A journalist who faced down President of the Philippines Rodrigo Duterte has been awarded the Nobel Peace Prize.
Maria Ressa is a Filipina-American journalist and chief executive of online news site Rappler, based in the Philippines. She has been awarded the Nobel Peace Prize alongside fellow journalist, the Russian Dmitry Muratov.
She is the first person from the Philippines ever to win the Nobel Peace Prize and only the second person from the Philippines to be nominated for the prize.
Her book, How to stand up to a dictator, is due to be published by Penguin next April.
Ressa, who moved to the US as a child, returned to her native country as CNN’s Manila Bureau chief and served as the network’s lead investigative reporter in Asia, specialising in reporting on emerging terrorist networks in the region. In 2012 she founded the Manila-based news site Rappler, intended to be an independent voice in the Filipino media landscape.
Ressa along with Rappler quickly gained the reputation for fiercely criticising the government and holding public officials to account, especially Duterte. Coming to power in 2016, Duterte oversaw a campaign of mass extrajudicial killings of alleged drug dealers and has restricted civil liberties in the Philippines, as well as the freedom of the press.
The site became subject to criminal investigations, with charges of tax evasion and libel made against it and Maria Ressa. The libel charges were brought under a controversial 2012 cybercrime law used by the president to punish his political enemies and silence criticism, a practice that Rappler had drawn attention to in their reporting.
In 2019 Maria was arrested, and found guilty on charges of libel in a case heard in 2020, and was sentenced to six years and six months imprisonment. She is currently out on bail and intends to appeal the charges.
Maria has received vocal support from members of the Catholic Church and hierarchy in the strongly Catholic Philippines. Speaking out agains the 2020 judgement, Bishop Broderick Pabillo, apostolic administrator of the Manila archdiocese, described the guilty verdict as “persecution” of press freedom.
“This persecution is done using the law, with its twisted and upright applications, to give it a semblance of legality,” Pabillo said.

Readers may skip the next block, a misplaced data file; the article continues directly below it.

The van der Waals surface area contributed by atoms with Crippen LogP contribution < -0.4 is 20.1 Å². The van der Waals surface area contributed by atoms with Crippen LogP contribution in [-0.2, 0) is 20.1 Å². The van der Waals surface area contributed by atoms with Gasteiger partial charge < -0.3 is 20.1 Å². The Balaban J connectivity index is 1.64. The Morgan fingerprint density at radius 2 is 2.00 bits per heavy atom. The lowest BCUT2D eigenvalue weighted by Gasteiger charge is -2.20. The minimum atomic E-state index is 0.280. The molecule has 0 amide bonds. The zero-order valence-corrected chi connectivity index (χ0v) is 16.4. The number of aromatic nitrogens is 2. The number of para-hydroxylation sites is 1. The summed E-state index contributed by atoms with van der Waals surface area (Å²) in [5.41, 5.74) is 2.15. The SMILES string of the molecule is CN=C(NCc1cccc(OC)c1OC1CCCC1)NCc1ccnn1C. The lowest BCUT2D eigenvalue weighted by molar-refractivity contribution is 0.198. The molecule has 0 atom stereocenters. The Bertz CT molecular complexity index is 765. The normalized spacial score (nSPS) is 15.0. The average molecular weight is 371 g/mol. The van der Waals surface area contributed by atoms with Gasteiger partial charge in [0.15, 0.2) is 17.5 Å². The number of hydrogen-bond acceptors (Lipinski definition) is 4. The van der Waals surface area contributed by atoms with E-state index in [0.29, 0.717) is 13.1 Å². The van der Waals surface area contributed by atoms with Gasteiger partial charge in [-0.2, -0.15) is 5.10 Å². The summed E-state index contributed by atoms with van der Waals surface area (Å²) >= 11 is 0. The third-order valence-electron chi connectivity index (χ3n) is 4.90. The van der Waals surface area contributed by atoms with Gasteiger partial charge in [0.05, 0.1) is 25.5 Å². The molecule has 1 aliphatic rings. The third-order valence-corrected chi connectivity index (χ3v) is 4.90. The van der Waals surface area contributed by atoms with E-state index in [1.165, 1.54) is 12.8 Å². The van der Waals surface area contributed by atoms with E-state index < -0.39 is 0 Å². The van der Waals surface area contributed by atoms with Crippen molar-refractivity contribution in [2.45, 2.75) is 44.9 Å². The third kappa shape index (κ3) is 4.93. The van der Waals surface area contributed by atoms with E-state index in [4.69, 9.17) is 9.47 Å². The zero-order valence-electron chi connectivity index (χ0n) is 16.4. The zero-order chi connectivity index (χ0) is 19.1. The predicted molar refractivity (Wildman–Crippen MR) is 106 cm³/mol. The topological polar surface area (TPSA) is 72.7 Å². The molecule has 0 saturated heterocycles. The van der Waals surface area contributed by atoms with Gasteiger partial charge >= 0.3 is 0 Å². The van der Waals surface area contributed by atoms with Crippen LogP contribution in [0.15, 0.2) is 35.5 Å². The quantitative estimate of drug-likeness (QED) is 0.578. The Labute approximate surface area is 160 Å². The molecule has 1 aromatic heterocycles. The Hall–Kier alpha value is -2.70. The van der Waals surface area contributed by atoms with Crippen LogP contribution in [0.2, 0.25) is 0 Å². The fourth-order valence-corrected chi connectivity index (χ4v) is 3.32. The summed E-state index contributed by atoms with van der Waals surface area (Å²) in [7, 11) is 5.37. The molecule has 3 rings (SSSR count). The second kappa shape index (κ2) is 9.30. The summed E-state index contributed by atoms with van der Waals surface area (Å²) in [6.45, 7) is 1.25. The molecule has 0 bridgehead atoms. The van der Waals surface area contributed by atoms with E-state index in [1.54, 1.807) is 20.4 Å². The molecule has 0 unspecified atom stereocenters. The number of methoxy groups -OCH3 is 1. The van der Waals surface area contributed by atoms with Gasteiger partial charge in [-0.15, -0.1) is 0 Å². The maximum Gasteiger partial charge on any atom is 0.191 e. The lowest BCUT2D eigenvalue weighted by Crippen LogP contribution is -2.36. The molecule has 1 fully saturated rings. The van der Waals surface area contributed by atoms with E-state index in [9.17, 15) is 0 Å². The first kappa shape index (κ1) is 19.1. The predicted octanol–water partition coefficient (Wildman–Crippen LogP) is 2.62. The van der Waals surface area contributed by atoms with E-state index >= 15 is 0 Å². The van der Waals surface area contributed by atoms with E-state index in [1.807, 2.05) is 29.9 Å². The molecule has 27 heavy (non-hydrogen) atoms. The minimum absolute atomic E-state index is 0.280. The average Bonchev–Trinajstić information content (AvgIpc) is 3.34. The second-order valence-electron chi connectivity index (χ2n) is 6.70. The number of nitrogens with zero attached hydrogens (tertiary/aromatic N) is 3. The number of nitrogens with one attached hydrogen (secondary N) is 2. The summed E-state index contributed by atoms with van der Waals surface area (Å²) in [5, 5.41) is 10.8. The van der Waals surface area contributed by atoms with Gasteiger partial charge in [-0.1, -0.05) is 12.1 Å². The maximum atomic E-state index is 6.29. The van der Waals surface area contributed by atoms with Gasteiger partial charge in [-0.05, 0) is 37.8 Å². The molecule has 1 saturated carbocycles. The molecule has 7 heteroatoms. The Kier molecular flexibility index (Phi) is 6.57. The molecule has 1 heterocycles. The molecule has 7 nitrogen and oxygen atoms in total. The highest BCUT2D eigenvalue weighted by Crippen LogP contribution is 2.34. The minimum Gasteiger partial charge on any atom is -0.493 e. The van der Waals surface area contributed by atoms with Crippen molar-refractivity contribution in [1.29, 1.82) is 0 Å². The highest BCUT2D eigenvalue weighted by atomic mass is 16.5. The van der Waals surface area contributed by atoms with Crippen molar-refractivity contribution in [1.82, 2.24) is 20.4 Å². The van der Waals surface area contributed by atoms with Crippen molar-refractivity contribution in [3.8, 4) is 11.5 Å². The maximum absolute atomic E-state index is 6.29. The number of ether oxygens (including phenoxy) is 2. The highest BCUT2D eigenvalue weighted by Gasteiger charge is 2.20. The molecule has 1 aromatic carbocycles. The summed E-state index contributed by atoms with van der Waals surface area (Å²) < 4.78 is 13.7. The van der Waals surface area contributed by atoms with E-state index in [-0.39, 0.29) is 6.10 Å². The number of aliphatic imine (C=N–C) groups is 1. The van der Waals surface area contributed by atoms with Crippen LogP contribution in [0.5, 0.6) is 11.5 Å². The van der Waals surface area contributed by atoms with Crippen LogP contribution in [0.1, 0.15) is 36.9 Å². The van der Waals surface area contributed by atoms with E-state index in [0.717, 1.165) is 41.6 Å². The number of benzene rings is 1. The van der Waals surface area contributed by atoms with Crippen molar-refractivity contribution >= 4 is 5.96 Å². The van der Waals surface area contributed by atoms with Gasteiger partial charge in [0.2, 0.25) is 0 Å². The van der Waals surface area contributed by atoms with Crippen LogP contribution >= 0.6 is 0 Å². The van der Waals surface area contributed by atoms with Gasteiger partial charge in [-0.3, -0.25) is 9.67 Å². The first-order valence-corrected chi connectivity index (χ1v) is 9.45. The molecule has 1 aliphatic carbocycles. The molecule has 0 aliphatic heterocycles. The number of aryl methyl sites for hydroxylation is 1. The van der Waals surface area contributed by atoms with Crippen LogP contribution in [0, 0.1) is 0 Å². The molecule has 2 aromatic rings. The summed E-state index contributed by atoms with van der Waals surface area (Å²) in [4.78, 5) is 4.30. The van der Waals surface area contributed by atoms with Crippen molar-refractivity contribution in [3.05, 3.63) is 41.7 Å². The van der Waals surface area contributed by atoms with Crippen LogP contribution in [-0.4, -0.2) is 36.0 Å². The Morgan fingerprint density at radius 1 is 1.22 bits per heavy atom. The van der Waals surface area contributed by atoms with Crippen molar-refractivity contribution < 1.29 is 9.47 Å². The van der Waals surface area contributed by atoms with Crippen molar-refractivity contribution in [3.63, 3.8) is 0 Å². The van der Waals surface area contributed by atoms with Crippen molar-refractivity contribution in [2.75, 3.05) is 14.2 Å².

“This is outright persecution to bring down the institution because of its critical stance against the policies of this government. If this is the jurisprudence now, then it is truly scary.”
The verdict, handed down by Judge Rainelda Estacio Montesa, also raised the ire of an alumnus of his old school, Sr Mary John Mananzan, a fellow graduate of St Scholastica, a Benedictine school. Both the judge and Ressa were educated at the same school.
Sr Mananzan said she was saddened that the judge did not show the values of a “scholastican” education: “Whatever successes you [Judge Montesa] may have attained, I am afraid you are a failure as a scholastican. Some consolation is that Maria Ressa is also a scholastican.”
St Scholastica has a history of turning out the country’s best and brightest, as well as some of its most remarkable women. One such was the only other person from the Philippines ever to be nominated for a Nobel Peace Prize, former President Corazon Aquino. As well as being the first woman to lead the country, she was a leading figure in the “People Power Revolution”, a non-violent mass movement that brought the dictatorship of Ferdinand Marcos to an end and restored democracy to the country.
The Catholic Church was a central part of that movement, with prominent members of the hierarchy like Cardinal Jaime Sin, the Archbishop of Manila, along with Catholic Bishops’ Conference of the Philippines President Cardinal Ricardo Vidal, the Archbishop of Cebu taking a leading role in the movement, and calling on Catholics to peacefully take to the streets.
Ressa is receiving the prize jointly with Russian journalist Dmitry Muratov, who faces similar pressures in his native Russia where he edits and reports for the independent newspaper Novaya Gazeta. Several of his colleagues have been murdered due to their scrutiny of Russia’s government and elites.
Speaking of the decision, Berit Reiss-Andersen, chairman of the Norwegian Nobel committee said: “Free, independent and fact-based journalism serves to protect against abuse of power, lies and war propaganda. Without freedom of expression and freedom of the press, it will be difficult to successfully promote fraternity between nations, disarmament and a better world order.”
Reiss-Andersen said the committee considered Ressa and Muratov to be “representatives of all journalists who stand up for this ideal in a world in which democracy and freedom of the press face increasingly adverse conditions”.
Ressa, who appeared deeply moved by the recognition of her work, said in comments made via video on Facebook: “This is a recognition of how hard it is to be a journalist today. How hard it is to keep doing what we do ... It’s a recognition of the difficulties, but also hopefully of how we’re going to win the battle for truth. The battle for facts. We hold the line.”